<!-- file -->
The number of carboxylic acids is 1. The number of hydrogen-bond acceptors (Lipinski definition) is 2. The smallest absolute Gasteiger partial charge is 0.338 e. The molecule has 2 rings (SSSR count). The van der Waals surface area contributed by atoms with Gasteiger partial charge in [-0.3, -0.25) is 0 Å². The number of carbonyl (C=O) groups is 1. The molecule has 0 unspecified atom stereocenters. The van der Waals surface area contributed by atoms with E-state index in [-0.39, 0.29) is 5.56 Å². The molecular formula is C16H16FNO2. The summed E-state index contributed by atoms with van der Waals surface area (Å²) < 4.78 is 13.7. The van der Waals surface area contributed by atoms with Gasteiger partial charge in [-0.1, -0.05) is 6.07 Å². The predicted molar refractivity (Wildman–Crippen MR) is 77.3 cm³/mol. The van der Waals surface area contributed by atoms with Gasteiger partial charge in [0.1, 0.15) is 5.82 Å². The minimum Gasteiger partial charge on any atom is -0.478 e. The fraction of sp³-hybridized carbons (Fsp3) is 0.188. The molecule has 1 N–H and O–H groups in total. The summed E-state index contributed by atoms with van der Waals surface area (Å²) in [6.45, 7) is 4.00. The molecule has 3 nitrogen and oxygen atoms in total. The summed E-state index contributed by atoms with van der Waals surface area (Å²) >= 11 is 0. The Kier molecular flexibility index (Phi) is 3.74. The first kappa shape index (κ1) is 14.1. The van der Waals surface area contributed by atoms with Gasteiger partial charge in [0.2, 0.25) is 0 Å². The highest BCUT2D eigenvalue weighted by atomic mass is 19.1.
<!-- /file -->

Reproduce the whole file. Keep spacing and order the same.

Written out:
The number of carboxylic acids is 1. The number of hydrogen-bond acceptors (Lipinski definition) is 2. The smallest absolute Gasteiger partial charge is 0.338 e. The molecule has 2 rings (SSSR count). The van der Waals surface area contributed by atoms with Gasteiger partial charge in [-0.3, -0.25) is 0 Å². The number of carbonyl (C=O) groups is 1. The molecule has 0 unspecified atom stereocenters. The van der Waals surface area contributed by atoms with E-state index in [-0.39, 0.29) is 5.56 Å². The molecular formula is C16H16FNO2. The summed E-state index contributed by atoms with van der Waals surface area (Å²) < 4.78 is 13.7. The van der Waals surface area contributed by atoms with Gasteiger partial charge in [-0.1, -0.05) is 6.07 Å². The predicted molar refractivity (Wildman–Crippen MR) is 77.3 cm³/mol. The van der Waals surface area contributed by atoms with Gasteiger partial charge in [0.1, 0.15) is 5.82 Å². The minimum Gasteiger partial charge on any atom is -0.478 e. The fraction of sp³-hybridized carbons (Fsp3) is 0.188. The molecule has 1 N–H and O–H groups in total. The summed E-state index contributed by atoms with van der Waals surface area (Å²) in [6.45, 7) is 4.00. The molecule has 3 nitrogen and oxygen atoms in total. The summed E-state index contributed by atoms with van der Waals surface area (Å²) >= 11 is 0. The Kier molecular flexibility index (Phi) is 3.74. The first kappa shape index (κ1) is 14.1. The van der Waals surface area contributed by atoms with Gasteiger partial charge in [0.2, 0.25) is 0 Å². The highest BCUT2D eigenvalue weighted by atomic mass is 19.1.